FORT HALL — Nearly triple-digit heat didn’t stop dozens of American Indian girls from dancing in heavy dresses, some made of leather and fur and all with intricate beading and designs, at the Delbert Farmer Dance Arbor on Friday afternoon during the Shoshone-Bannock Festival.

A major part of the festival is the Miss Shoshone-Bannock pageant and smaller dance competitions for girls as young as 3.

Lauren Littleman, a 3-year-old from Arizona and a member of the Navajo tribe, won the title of Tzi Tzi Princess. Her older sister, 12-year-old Monica Littleman, was named first attendant in the Little Princess category. Their mother, Kimberly Littleman, said she has been attending the Shoshone-Bannock Festival since she was Monica’s age.

Kimberly made her daughters’ intricate dresses herself, with help from her sister for the beadwork. She also taught her girls how to dance, and, perhaps more importantly, she said, what each dance means.

“Each dance has a different meaning,” Kimberly said. “Every category (of dance) has their own stories and their own teachings.”

The pageants and dance competitions held at the festival ensure that the rich history and traditions of native people are carried on.

Sequoia Pahvitse-Auck who won the title of Miss Shoshone-Bannock Friday night, said the pageant helps young girls better understand and appreciate their culture.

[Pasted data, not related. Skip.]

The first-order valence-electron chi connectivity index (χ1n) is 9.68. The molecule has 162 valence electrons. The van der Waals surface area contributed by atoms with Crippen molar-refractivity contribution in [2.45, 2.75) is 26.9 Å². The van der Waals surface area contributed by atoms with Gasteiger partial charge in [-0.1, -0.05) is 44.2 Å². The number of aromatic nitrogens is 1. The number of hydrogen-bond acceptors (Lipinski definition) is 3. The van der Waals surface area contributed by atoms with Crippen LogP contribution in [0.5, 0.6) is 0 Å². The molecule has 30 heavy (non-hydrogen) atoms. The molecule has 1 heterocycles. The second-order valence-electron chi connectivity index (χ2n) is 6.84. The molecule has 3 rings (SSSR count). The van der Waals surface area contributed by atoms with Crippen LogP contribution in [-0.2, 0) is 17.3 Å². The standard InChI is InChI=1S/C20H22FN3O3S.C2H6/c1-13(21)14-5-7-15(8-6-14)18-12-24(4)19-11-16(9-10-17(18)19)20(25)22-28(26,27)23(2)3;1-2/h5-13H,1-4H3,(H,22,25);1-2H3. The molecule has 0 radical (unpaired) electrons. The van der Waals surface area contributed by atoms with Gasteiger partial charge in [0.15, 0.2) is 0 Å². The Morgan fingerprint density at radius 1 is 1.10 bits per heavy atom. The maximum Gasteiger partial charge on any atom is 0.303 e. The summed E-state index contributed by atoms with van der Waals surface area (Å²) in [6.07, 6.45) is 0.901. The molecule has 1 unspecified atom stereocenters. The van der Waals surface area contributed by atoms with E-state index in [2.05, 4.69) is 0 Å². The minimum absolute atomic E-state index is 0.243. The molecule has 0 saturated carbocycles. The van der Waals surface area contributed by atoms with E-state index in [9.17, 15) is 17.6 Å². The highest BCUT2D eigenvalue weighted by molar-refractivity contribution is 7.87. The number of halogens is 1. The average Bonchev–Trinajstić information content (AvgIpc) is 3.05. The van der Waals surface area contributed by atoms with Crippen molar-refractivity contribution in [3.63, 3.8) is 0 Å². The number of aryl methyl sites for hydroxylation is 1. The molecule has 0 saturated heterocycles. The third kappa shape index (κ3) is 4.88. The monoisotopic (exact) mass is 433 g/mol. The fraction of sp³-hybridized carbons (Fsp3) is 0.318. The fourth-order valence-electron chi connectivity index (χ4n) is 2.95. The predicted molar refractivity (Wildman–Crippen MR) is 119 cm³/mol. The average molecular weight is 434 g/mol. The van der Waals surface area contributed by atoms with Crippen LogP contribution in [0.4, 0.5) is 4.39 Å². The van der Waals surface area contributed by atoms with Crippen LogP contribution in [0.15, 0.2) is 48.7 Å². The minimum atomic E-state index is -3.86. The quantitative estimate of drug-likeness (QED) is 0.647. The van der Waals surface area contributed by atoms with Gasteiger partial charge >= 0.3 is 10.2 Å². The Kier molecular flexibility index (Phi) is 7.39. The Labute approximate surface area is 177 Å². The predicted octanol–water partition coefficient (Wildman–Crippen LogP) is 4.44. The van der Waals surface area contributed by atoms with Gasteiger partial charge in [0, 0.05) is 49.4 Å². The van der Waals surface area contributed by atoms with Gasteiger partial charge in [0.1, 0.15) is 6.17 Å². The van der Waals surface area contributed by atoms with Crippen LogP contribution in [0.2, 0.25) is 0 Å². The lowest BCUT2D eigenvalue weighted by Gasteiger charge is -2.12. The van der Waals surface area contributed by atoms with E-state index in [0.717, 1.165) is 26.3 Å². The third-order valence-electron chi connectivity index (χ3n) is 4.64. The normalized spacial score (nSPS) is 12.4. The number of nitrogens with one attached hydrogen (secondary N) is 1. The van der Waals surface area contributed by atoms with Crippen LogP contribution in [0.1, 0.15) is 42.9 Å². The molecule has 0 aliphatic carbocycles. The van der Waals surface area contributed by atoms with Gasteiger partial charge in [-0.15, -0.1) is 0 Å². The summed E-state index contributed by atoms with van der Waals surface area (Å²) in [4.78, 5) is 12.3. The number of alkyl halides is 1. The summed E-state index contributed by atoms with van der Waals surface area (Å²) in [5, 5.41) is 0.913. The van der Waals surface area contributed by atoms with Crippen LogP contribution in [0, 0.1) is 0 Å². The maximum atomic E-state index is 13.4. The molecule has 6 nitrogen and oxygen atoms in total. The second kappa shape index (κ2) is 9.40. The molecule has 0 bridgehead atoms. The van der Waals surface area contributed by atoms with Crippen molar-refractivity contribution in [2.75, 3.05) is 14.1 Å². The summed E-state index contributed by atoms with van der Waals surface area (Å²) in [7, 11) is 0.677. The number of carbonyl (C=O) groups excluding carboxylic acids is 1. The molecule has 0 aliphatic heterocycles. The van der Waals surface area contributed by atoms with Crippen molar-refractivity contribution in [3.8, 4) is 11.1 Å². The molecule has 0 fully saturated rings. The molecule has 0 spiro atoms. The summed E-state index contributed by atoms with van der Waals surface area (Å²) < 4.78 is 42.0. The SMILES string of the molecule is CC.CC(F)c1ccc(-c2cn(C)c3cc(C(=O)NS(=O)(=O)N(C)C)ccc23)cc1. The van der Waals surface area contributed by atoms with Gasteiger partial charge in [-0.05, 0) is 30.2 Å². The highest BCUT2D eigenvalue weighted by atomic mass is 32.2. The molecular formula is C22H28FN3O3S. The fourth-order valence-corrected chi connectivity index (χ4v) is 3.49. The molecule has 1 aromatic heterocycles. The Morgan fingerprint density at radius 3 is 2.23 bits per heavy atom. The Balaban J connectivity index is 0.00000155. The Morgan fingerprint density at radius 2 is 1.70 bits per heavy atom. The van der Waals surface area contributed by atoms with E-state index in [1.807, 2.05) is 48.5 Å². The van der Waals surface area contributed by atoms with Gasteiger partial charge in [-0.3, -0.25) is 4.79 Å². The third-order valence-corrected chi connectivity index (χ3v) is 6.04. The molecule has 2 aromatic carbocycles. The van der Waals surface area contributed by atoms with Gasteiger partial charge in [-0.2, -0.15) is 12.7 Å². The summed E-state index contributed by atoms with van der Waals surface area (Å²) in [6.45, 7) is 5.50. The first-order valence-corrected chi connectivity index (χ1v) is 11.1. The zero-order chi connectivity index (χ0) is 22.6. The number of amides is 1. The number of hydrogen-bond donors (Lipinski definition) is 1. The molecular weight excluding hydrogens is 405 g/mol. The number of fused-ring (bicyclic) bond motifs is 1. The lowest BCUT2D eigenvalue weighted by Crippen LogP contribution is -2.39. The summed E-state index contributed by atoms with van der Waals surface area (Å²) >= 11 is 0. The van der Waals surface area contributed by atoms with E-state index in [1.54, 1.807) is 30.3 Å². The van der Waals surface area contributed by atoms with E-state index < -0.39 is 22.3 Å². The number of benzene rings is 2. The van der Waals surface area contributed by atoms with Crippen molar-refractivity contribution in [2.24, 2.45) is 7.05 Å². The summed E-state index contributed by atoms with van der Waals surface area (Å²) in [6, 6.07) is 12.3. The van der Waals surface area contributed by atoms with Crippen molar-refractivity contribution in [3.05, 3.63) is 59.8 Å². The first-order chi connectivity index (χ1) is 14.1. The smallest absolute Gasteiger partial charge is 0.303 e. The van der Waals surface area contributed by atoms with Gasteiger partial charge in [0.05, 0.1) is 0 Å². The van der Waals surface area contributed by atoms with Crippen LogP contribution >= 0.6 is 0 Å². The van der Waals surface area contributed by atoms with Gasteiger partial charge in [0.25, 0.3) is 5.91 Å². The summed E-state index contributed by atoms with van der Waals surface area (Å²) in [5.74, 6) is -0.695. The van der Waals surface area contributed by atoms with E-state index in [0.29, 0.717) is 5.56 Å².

As part of the pageant, contestants must answer questions about their traditional attire, the history of the Shoshone-Bannock tribes and the Fort Bridger Treaty, which promised peace between the U.S. government and the Shoshone-Bannock tribes.

Additionally, the seven girls competing for the title had to demonstrate a traditional talent and dance for a panel of judges. Pahvitse-Auck’s talent was traditional healing.

“I wanted to be an example to the kids and the adults,” Pahvitse-Auck said. “Some people may not think we have any girls who would fit the criteria for Miss Sho-Ban. But I thought it was great this year that we had seven contestants that showed people we are role models.”

Pahvitse-Auck said another reason she wanted to participate in the pageant was because her mother was a former Miss Shoshone-Bannock.

Multiple generations of women holding the same title is not uncommon. Kimberly said she used to compete in festival dance competitions as well.

Additionally, Chenyl Anderson, a member of the Shoshone-Bannock tribes whose daughters Brelynn, 13 and Destiny, 12 were competing for the titles of Festival Princess and Little Princess respectively, said she taught her daughters how to dance and what to expect from the competition from experience as a former Festival Princess herself.

“I kind of made them (dance) at first,” Chenyl admitted. “But then they just stuck with it. They’re getting better every year, and I really enjoy seeing them out there.”

Kimberly said her daughters’ participation in the competitions inspired her to dance again, after taking a break for years.

“My kids wanted me to dance,” she said. “And they’re happy. I can see they’re happy that I’m back dancing.”

In addition to dancing, the girls competing for festival titles must give a short speech about themselves and their tribe, which Kimberly said she felt was an important lesson for her daughters.

“This shows them how important it is to know who you are,” she said. “We’re Navajos, so my kids have four clans. It’s important to know each and every clan and what it means and where you come from.”

The Shoshone-Bannock Festival ends Sunday with a final Grand Entry Pow Wow dance contest at 1 p.m.